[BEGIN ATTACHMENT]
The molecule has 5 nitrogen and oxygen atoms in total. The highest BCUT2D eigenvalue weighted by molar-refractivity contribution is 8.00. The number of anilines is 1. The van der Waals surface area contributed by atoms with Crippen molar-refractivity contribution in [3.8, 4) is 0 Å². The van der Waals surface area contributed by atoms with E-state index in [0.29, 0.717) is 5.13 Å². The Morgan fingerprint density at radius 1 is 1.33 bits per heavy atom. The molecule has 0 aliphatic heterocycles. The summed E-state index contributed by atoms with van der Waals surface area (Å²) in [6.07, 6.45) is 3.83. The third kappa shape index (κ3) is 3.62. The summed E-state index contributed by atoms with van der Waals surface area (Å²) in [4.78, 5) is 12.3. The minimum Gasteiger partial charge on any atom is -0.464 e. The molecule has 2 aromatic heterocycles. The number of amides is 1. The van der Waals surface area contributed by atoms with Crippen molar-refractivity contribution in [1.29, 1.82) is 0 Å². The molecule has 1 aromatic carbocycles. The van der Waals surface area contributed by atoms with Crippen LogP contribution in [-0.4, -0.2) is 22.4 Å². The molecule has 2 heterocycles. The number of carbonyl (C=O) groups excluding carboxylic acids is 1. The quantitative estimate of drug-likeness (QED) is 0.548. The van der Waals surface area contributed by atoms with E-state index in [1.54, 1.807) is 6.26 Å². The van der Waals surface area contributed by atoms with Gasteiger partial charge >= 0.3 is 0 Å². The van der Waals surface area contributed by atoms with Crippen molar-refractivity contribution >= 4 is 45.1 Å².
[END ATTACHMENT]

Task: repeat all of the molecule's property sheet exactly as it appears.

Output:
The molecule has 5 nitrogen and oxygen atoms in total. The highest BCUT2D eigenvalue weighted by molar-refractivity contribution is 8.00. The number of anilines is 1. The van der Waals surface area contributed by atoms with Crippen molar-refractivity contribution in [3.8, 4) is 0 Å². The van der Waals surface area contributed by atoms with E-state index in [0.29, 0.717) is 5.13 Å². The Morgan fingerprint density at radius 1 is 1.33 bits per heavy atom. The molecule has 0 aliphatic heterocycles. The summed E-state index contributed by atoms with van der Waals surface area (Å²) in [6.07, 6.45) is 3.83. The third kappa shape index (κ3) is 3.62. The summed E-state index contributed by atoms with van der Waals surface area (Å²) in [4.78, 5) is 12.3. The minimum Gasteiger partial charge on any atom is -0.464 e. The molecule has 2 aromatic heterocycles. The number of amides is 1. The van der Waals surface area contributed by atoms with Crippen molar-refractivity contribution in [1.29, 1.82) is 0 Å². The molecule has 1 aromatic carbocycles. The van der Waals surface area contributed by atoms with Crippen LogP contribution in [-0.4, -0.2) is 22.4 Å². The molecule has 2 heterocycles. The number of carbonyl (C=O) groups excluding carboxylic acids is 1. The quantitative estimate of drug-likeness (QED) is 0.548. The van der Waals surface area contributed by atoms with E-state index in [1.54, 1.807) is 6.26 Å². The van der Waals surface area contributed by atoms with Gasteiger partial charge >= 0.3 is 0 Å². The van der Waals surface area contributed by atoms with Crippen molar-refractivity contribution >= 4 is 45.1 Å².